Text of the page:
After the past week's discussion with Democracy Lover, and new reader Steven Carr, while energized and excited by the possibilities, I feel a need to move on from the topics I have been covering. You see, this blog is not about defending the faith, nor is it even about explaining it to those who don't, or perhaps won't, understand it. This blog is about my own experience of the intersection of the Christian faih, culture, and politics. As such, I am not about apologetics.
Apologetics has a long and storied history in the Christian Church. From a group of second century writers who are collectively known as the Apologists - because their approach was to use apologeia, legal defense - there have always been those who saw it their duty to make a case for the Christian faith for those outside it. Even St. Thomas wrote two separate works, one the Summa Theologiae for inside the Church and the other, the Summa COntra Gentiles for those outside it, at a time when CHristianity was the sole official faith of the European continent. In a pluralistic age, there has been an increasing awareness of the need for apologetics and some theologians, Leslie Newbigin, Paul Tillich, and Douglas John Hall in particular, have argued that it has a role in a world where the Christian fiath can no longer be taken for granted, even in the west.
My own position is quite different. I agree more with the late, great Swiss theologian Karl Barth who argued against apologetics for two reasons: first, it accepted the rules of the road from the non-Christian world for what is and is not acceptable as methods of argumentation and acceptable as "evidence"; second, it is the world that should stand before the Church and justify itself, not vice-versa. This militant vision of theology and the Church is appealing to me because, for three hundred years, Christianity has accepted the terms of the debate offered by those who refuse to grant it credence, and in so doing, has lost both intellectual respectability (theology was once the "Queen of the Sciences"; one could hardly find a person willing to grant that now) and its ability to ground itself in the lives of communities. Instead, it has had to contend in a foreign field, where the lay of the land is unfamiliar, and the adversary knows all too well every hill and valley, every trap and hiding place. Just as I do not believe we should accept "Conventional Wisdom" in our social, cultural, and political life, I do not think we should accept it in our faith life, either. You don't want to believ in Christianity, far be it from me to convince you otherwise. If you think you can convince me with an argument, no matter how sound you might think it is, I have heard them all before, and used some myself before I returned to the Church, and I understand them for the sand and wind they are.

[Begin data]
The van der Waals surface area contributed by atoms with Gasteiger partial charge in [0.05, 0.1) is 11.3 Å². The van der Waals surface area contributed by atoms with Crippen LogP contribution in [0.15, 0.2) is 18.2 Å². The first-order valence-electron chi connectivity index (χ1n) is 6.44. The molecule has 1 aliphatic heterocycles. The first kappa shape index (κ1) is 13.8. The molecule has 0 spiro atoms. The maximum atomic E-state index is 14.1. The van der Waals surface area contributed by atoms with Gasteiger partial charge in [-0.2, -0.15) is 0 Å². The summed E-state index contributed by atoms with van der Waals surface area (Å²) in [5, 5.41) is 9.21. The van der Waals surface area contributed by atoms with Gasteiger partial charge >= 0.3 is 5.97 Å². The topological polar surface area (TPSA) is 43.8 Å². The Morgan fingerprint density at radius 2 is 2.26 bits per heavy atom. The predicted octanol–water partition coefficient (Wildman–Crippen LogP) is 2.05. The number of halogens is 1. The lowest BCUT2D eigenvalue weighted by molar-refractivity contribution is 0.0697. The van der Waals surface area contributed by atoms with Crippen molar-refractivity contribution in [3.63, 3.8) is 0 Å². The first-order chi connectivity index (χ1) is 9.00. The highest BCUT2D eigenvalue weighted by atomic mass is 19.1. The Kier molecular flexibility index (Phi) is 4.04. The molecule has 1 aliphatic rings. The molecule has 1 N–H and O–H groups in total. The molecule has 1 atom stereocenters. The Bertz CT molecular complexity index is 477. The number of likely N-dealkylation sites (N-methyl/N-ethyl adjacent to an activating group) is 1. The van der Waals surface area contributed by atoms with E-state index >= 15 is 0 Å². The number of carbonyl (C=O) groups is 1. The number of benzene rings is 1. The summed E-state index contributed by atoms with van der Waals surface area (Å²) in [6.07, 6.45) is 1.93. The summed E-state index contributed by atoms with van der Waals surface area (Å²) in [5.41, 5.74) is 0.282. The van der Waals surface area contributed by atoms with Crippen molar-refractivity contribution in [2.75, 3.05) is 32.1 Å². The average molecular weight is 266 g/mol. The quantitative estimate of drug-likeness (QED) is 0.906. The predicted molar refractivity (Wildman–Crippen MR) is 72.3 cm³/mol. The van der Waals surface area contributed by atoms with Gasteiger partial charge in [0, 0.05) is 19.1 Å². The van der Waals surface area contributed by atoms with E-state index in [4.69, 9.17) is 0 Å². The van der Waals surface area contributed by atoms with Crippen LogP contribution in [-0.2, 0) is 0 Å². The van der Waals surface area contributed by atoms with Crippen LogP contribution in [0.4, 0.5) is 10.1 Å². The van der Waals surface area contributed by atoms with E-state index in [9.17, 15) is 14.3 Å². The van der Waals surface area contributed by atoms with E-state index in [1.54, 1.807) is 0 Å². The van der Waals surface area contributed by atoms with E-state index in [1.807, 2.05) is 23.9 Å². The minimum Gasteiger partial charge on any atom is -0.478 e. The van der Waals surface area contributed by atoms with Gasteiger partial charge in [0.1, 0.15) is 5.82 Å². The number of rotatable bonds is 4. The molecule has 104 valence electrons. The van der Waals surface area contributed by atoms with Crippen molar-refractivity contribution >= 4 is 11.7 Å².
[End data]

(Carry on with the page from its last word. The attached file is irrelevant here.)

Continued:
The Christian faith and the Christian life is not about rational acceptance of certain principles and ideas. It is about a life lived under the cross, and in the shadow of the empty tomb. It makes no sense to those who cannot or will not understand it as such, and in the end, there are no "reasons", in the conventional sense, that can convince someone to choose such a life over others. I do not see anything wrong with other religions. I do not see anything wrong with no religion. I admire Islam, and Hinduism, and Baha'i, and Judaism, especially when they are lived and professed with integrity. I admire non-believers who are passionate about justice and freedom, equality and trust. What matters most to me is that a life is lived out of the experience of a community, or even an individual's conscience, for others. In the end, it matters not a whit to me whether one is a professed Lutheran, Roman Catholic, Zoroastrian, or refuses to profess anything other than a desire for people to live fully human lives. My pursuit is aprt and parcel of my Christian faith, and I accept it gladly, even for all its flaws and its history of denial of the very values I treasure. I do so because my experience in various Christian communities has been one of passionate pursuit of these goals, and my faith has grown organically out of them.
I appreciate rational argumentation, and enjoy the banter, but I also understand that lives are at stake - real lives, real people - and we need to act to save those lives, to bring those people to a place where they can live their lives as fully human. The game of "I'm right, you're wrong and here are all the reasons why," does not mean anything to me any more because it distracts from the loving acts required to do what is necessary for others. It is for this reason that this blog exists. It is for this reason I am a Christian. It is for this reason I feel it unnecessary to defend my faith to those who not only do not share it, but are actively opposed to any proclamation of faith. I think I need to move on because, as I wrote in a previous post, I am starting to feel like I am tramping over the same old ground, and I have no desire to get stuck in the mud.